The Antarctic Ice Sheet (AIS) is the world's biggest reservoir of fresh water in the solid state. Degradation of the AIS is the largest and most uncertain potential contributor to the future rise in sea level. The range of 21st-century sea level rise projections for AIS by Sixth Assessment Report of the Intergovernmental Panel on Climate Change (IPCC) varied in the wide range from 0.04 to 0.34 m (Fox-Kemper and others, Reference Fox-Kemper and Masson-Delmotte2021). Even though the main AIS losses come from ice shelf basal melt and ice shelf disintegration of the West Antarctic Ice Sheet (WAIS), parts of the East Antarctic Ice Sheet (EAIS) have significantly lost mass over the last 20 years (Rignot and others, Reference Rignot2019).
Studying and measuring ice-sheet basal conditions is a challenging task, and of all parameters affecting ice-sheet dynamics and melting at the base, geothermal heat flow (GHF) is one of the key factors (Llubes and others, Reference Llubes, Lanseau and Rémy2006; Burton-Johnson and others, Reference Burton-Johnson, Dziadek and Martin2020). Although modern studies of Antarctic GHF widely employ models based on geophysical methods (variations in Antarctic GHF models are discussed by Reading and others, Reference Reading2022), direct observation by drilling is still considered the only valid method to verify the expectation hypothesis (Burton-Johnson and others, Reference Burton-Johnson, Dziadek and Martin2020). However, local GHF values from the boreholes may not be representative of the regional averages, as local geology, hydrothermal circulation and topographic effects can result in localized heat flow variability. Thus, direct validation of thermal modeling and geological–geophysical studies would require drilling of a grid of holes, which is extremely complicated, time-consuming and expensive. Such field research should be combined with the careful study of subglacial context at each drilling site.
Until now, only a few GHF estimates have been made from the borehole temperature measurements in the ice-free areas (Risk and Hochstein, Reference Risk and Hochstein1974; Decker and Bucher, Reference Decker and Bucher1982), and none have been made from subglacial bedrock boreholes (Burton-Johnson and others, Reference Burton-Johnson, Dziadek and Martin2020). The GHF can be estimated from ice boreholes that do not reach bedrock using different estimation models (Dahl-Jensen and others, Reference Dahl-Jensen, Morgan and Elcheikh1999; Zagorodnov and others, Reference Zagorodnov2012; Mony and others, Reference Mony, Roberts and Halpin2020; Talalay and others, Reference Talalay2020). Furthermore, in the EAIS penetrating to the only upper 20% of the total ice-sheet thickness may be enough to determine the GHF with sufficient accuracy for many practical applications (Hindmarsh and Ritz, Reference Hindmarsh and Ritz2012). In this paper, we present GHF estimations from direct measurements of temperature in a borehole drilled in the margin of the Princess Elizabeth Land (EAIS).
The Jilin University (JLU) drilling site (69°28.18'S 076°20.79′E; 306 m a.s.l.) is located in the northwestern marginal part of Princess Elizabeth Land, ~12 km south of Zhongshan Station (Fig. 1). The borehole was drilled using an electromechanical cable-suspended IBED drill with drill head having an outer diameter of 136 mm, in January–February 2019 (Talalay and others, Reference Talalay2021). Drilling resulted in 198.8 m long continuous ice core and 6 cm of bedrock core containing metamorphosed gneiss. The ice sheet is solidly frozen to a rock-bed.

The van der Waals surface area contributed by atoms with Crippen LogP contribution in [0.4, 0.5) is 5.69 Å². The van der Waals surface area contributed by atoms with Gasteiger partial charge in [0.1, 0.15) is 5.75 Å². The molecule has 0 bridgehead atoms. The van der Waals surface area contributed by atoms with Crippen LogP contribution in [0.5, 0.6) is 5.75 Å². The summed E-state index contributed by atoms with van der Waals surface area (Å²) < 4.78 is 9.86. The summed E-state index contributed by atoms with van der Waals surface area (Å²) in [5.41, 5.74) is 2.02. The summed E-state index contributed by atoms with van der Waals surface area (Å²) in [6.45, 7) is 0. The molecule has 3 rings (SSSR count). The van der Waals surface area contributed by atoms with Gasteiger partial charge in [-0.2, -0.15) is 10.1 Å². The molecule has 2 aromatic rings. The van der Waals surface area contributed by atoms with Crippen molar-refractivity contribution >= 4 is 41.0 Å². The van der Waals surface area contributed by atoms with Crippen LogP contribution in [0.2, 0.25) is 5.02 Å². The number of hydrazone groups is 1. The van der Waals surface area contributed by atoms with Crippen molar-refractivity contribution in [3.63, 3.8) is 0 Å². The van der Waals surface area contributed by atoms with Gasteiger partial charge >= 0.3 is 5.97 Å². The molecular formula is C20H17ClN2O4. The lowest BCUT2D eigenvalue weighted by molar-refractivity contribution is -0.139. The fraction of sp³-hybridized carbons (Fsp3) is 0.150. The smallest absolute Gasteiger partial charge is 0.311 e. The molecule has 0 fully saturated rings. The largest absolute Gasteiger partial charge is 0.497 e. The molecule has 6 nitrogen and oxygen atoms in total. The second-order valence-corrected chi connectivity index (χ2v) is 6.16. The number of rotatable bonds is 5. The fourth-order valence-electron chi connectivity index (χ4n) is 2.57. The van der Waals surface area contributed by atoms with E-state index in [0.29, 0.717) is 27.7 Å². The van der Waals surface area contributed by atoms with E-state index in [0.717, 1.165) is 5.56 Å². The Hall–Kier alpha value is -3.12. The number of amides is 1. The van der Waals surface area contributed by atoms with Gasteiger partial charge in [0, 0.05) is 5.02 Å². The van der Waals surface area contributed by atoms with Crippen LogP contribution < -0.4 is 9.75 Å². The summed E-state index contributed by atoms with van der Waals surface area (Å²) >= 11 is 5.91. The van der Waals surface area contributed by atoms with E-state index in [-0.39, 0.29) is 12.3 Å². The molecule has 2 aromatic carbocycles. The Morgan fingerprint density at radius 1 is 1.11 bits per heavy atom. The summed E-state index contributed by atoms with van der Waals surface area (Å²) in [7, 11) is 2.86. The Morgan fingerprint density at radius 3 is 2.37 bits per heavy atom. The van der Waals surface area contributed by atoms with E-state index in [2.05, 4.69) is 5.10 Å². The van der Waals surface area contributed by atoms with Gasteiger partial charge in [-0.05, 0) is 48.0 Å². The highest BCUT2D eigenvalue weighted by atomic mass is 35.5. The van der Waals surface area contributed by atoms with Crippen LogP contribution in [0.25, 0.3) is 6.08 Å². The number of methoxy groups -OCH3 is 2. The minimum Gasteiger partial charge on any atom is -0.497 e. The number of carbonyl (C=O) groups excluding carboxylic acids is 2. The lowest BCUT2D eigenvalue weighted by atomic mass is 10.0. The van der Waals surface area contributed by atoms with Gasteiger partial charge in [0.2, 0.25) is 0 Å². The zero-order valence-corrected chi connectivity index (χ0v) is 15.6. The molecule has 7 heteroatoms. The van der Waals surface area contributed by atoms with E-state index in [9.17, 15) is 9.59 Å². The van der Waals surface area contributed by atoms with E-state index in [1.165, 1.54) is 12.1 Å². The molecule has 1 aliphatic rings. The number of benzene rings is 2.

In February 2022, the temperature profile was measured using a battery-powered portable temperature recorder (SSN-23E) with a measuring temperature range of −40 to +125°С and measurement accuracy of ±0.3°С (Fig. 2). A delay of ~3 years between drilling and temperature measurement is sufficient for the thermal disturbance from the drilling to dissipate. The liquid level in the borehole was at ~60 m. The recorder can collect temperature data according to the set time interval and store it in the recorder. The stored temperature data can be read using a computer after recovery. A single battery can support the continuous acquisition of 16 000 sampling points. If the sampling interval is set to 2 min, a single battery can support the continuous operation of the recorder for ~22 days. The thermal equilibration of the sensor took ~20–30 min in the borehole. To obtain more reliable data, measurements at each depth were taken during 1–2 h. The temperature was measured at each meter for the first 69 m and at each 2 m deeper than 69 m. To prevent the surface airflow from interfering with the temperature data in the hole, the borehole mouth was closed with a cover plate. Unfortunately, the temperature recorder could only be lowered to a depth of 97 m (~50% of the ice-sheet thickness) because an ice plug ultimately prevented the lowering of the instrument. The attempt to remove this ice plug by melting it with a hotpoint with an outer diameter of 50 mm was unsuccessful.
To extrapolate the ice temperature profile, a 1-D time-dependent energy-balance equation can be adopted by neglecting horizontal advection and horizontal heat conduction (Johnsen and others, Reference Johnsen, Dahl-Jensen, Dansgaard and Gundestrup1995; Dahl-Jensen and others, Reference Dahl-Jensen, Gundestrup, Gogineni and Miller2003). During the 3 years between drilling and logging, the borehole mouth moved 34 m, which corresponds to a surface horizontal velocity of only 11.3 m a−1. Thus, as a preliminary estimation, the ice flow and heat convection at the JLU drilling site were assumed to be in a steady state. Consequently, the time-dependent energy-balance equation was reduced to a steady-state form. A genetic algorithm (GA) to solve the energy-balance equation using MATLAB was developed for GHF estimation by fitting the measured ice borehole temperature (Talalay and others, Reference Talalay2020). In the calculations, we used the widely adopted expression for ice thermal conductivity introduced by Yen (Reference Yen1981), which is a function of ice temperature.
We performed five runs to estimate the GHF with form factors of m = 0, m = 0.25, m = 0.5, m = 0.75 and m = 1.0. Each run was repeated five times to eliminate random errors generated by GA. A total of 25 models were required to fit the measured ice temperatures in the upper 97 m. In our fitting, the temperature of the lower ice with thickness slightly over 100 m was extrapolated. At the JLU drilling site, the ice age scale is unknown, and it cannot be used to constrict the best-fitting value of m. Consequently, the GHF was chosen as the average of all the estimated GHF in each model with different m by extrapolating the ice temperature to the ice bed.
The calculating method of the uncertainty is the same as what we presented in our previous work (Talalay and others, Reference Talalay2020). The uncertainty comes from the surface temperature, surface accumulation rate, basal temperature gradient, the form factor m and GA itself, as well as some neglected factors in the assumptions, such as the transient effects associated with climate change and ice-sheet dynamics, the horizontal velocity field, the temperature dependence of the thermal conductivity and error of temperature measurement. In our fitting, the four factors of surface temperature, surface accumulation rate, basal temperature gradient and the form factor m have been contained in the GA. In result, the uncertainty led by the four factors and GA itself are given as the error of the fitting.